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Stacey Vanek-Smith: If you think you’re having chest pains now, see how you feel when your insurance company won’t pay for the stress test your cardiologist orders up. That’s apparently been going on in Delaware, and tomorrow the state’s insurance commissioner takes up that issue with insurance companies. From the health desk at WHYY in Philadelphia, Kerry Grens has more.
Kerry Grens: When most people think of a stress test, they think of someone walking on a treadmill while wired to an EKG monitor. What the insurance companies denied is a more sophisticated test called a nuclear stress test. It records an image of blood flowing through the heart as the person walks.
David McCarthy, the head of nuclear cardiology at the University of Pennsylvania, says the imaging test is a reliable way to identify heart disease. But it’s also expensive and subject to pre-approval by some insurance plans. McCarthy says he’s had patients denied coverage.
David McCarthy: I mean, I think I’m ordering the test that I think is best for my patient, then to have somebody sitting behind a desk at a computer screen make a judgment is, you know, upsetting of course.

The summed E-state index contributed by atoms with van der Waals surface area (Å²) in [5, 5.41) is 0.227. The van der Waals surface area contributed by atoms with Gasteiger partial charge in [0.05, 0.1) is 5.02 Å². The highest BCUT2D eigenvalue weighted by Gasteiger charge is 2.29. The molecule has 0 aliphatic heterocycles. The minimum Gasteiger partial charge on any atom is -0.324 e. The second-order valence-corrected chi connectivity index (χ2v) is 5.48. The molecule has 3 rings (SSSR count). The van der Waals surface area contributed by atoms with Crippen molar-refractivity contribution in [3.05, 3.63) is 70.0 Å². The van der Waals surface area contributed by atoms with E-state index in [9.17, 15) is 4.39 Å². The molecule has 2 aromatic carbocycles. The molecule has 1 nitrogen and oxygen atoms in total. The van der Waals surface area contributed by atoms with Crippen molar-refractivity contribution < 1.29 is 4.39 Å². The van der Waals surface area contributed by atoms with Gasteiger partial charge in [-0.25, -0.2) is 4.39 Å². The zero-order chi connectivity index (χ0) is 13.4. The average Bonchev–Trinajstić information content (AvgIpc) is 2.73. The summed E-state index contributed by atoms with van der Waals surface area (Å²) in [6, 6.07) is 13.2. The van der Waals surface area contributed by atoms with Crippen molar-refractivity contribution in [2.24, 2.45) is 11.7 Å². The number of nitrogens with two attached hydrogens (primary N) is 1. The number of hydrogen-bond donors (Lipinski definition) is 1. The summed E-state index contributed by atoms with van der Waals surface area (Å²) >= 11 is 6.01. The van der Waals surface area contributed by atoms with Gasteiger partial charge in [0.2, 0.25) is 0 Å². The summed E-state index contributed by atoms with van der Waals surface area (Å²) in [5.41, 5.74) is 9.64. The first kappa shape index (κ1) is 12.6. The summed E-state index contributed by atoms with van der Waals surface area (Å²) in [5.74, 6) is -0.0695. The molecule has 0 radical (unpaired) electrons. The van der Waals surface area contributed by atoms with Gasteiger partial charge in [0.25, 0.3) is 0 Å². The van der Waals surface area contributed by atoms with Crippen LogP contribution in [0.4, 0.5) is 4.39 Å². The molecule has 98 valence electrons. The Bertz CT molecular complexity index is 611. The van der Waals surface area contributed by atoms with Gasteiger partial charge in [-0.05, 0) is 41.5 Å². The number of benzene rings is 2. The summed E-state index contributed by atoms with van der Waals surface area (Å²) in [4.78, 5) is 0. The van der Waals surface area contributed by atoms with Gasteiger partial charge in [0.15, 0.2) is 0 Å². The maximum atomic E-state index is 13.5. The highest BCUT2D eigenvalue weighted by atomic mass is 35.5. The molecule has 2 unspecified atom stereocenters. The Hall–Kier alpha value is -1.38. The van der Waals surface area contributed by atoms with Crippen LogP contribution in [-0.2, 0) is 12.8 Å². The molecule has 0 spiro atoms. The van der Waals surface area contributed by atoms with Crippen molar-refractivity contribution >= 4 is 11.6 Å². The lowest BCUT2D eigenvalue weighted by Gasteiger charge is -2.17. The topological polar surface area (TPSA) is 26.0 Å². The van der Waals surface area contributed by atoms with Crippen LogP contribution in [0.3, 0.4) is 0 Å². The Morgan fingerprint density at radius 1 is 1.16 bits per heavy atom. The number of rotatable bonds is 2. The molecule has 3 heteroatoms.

But not totally inappropriate, says Christopher Cannon. He’s a cardiologist at Brigham and Women’s Hospital, and he wrote the book Evidence Based Cardiology. He cites a recent study that found that more than 1 in 10 people who were given an imaging test didn’t meet the criteria.
Christopher Cannon: There are, you know, 13 [percent] or 14 percent that we could be trimming away.
And at $500 to $1,500 a pop, Cannon says stress tests are a good target for pre-authorization.
Cannon: We do need to allow individualization for certain patients, but this would be a very good way to try and clamp down on some costs.
And many doctors have scaled back on ordering tests as part of routine exams. Cannon says the evidence didn’t back it up.
In Philadelphia, I’m Kerry Grens for Marketplace.
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